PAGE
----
Tell me about the new online Volk store; who came up with the ideas for all the different physical options plus related swag?

A lot of it was just a collection of our favorite artwork over the years and some zany designs by us and our label head, Chris Banta.

Dave Grohl recently released his documentary “What Drives Us” — though I much preferred the working title “Get in the Van!” — Will Volk be hitting the road this summer or fall? Any big gigs on the horizon?

ELEOT: Yes! We basically won’t be seeing home — it feels like for the rest of the year. We’ve got a cool festival run out to Nebraska for the amazing Pondstock in June. Then in July probably our biggest series of shows to this point will have us supporting the band Electric Six through most of July. 

CHRIS: August is stacked with multiple festivals, including the awesomest of awesome festivals, Mile of Music in Appleton, Wisconsin. For the fall, can’t go into too much detail yet but will be doing a lot of support tours, which will be critical to us raising our profile. It will be busy, but we are so insanely excited to get back on the road. 

Once you head out, will you be glad to get away from those you quarantined with? Or are they hitting the road with you?

CHRIS: Eleot and I actually live in the same duplex so it will basically be more of the same. We’ll both miss our significant others back home, but we are hoping they will be able to join us on the road for a couple of days… especially this wicked boat show we are playing with Electric Six in NYC!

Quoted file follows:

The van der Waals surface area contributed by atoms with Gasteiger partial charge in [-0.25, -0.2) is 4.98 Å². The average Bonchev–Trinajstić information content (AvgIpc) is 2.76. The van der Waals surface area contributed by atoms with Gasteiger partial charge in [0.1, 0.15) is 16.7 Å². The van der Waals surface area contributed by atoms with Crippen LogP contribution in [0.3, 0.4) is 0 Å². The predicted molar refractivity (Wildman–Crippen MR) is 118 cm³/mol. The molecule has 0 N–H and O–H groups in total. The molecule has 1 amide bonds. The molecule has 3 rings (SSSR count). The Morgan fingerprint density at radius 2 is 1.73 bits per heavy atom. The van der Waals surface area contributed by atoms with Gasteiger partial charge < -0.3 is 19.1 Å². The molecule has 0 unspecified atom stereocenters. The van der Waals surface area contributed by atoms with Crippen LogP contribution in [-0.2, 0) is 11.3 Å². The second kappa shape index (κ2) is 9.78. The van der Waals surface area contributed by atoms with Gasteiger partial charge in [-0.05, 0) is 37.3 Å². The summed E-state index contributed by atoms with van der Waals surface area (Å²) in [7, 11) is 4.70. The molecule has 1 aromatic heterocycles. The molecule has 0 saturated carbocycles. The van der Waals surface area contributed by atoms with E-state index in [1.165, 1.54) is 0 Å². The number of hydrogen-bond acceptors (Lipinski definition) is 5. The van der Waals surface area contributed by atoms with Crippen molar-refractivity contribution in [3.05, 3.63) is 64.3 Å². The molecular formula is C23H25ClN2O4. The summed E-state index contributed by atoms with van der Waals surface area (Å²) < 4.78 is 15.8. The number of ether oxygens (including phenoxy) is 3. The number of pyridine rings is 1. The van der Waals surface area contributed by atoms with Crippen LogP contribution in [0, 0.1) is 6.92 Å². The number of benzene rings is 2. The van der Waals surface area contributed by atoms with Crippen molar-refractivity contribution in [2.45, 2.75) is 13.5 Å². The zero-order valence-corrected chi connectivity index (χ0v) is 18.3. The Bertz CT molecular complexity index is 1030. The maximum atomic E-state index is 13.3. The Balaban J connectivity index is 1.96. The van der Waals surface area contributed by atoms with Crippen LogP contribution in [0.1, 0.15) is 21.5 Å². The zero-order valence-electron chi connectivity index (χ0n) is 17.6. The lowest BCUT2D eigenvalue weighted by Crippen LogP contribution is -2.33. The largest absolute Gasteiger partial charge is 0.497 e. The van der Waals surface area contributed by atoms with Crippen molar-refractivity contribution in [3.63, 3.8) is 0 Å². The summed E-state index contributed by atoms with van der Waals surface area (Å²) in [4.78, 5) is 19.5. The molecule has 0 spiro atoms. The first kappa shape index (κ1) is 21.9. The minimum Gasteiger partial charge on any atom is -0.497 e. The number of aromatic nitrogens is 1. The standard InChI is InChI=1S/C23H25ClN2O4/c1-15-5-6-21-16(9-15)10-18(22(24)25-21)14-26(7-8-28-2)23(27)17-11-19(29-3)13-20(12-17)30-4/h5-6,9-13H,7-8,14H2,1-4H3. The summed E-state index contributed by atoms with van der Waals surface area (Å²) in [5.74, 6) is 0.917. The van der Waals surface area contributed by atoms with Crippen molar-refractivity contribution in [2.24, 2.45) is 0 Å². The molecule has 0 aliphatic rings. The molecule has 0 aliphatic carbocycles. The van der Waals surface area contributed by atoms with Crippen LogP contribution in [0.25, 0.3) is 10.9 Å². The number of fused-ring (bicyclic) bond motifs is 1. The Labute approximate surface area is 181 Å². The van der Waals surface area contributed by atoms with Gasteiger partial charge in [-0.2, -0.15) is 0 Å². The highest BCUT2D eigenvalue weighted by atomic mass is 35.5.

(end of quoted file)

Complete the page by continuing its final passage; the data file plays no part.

And one parting thought, until next time. If Cashville truly existed, who would be the mayor? 

ELEOT:  Dolly Parton.

CHRIS: Nuff said. 

Cashville is available to order in multiple formats from Romanus Records, along with and a load of righteous merch. Connect with Volk on facebook and Instagram

Band images courtesy of Elisabeth Donaldson. Album artwork by Casey Moore. Outfits by Cybelle Elena

About the Author

Keith Creighton

Keith is a music correspondent for Popdose and an advocate on women's empowerment, gender identity and gender liberation issues. His Popdose beats include new releases (reviews, interviews), box sets and reissues, and Gender Nation X (coloring outside gender's rigid lines). He's marketing writer by day for Sudden Monkey.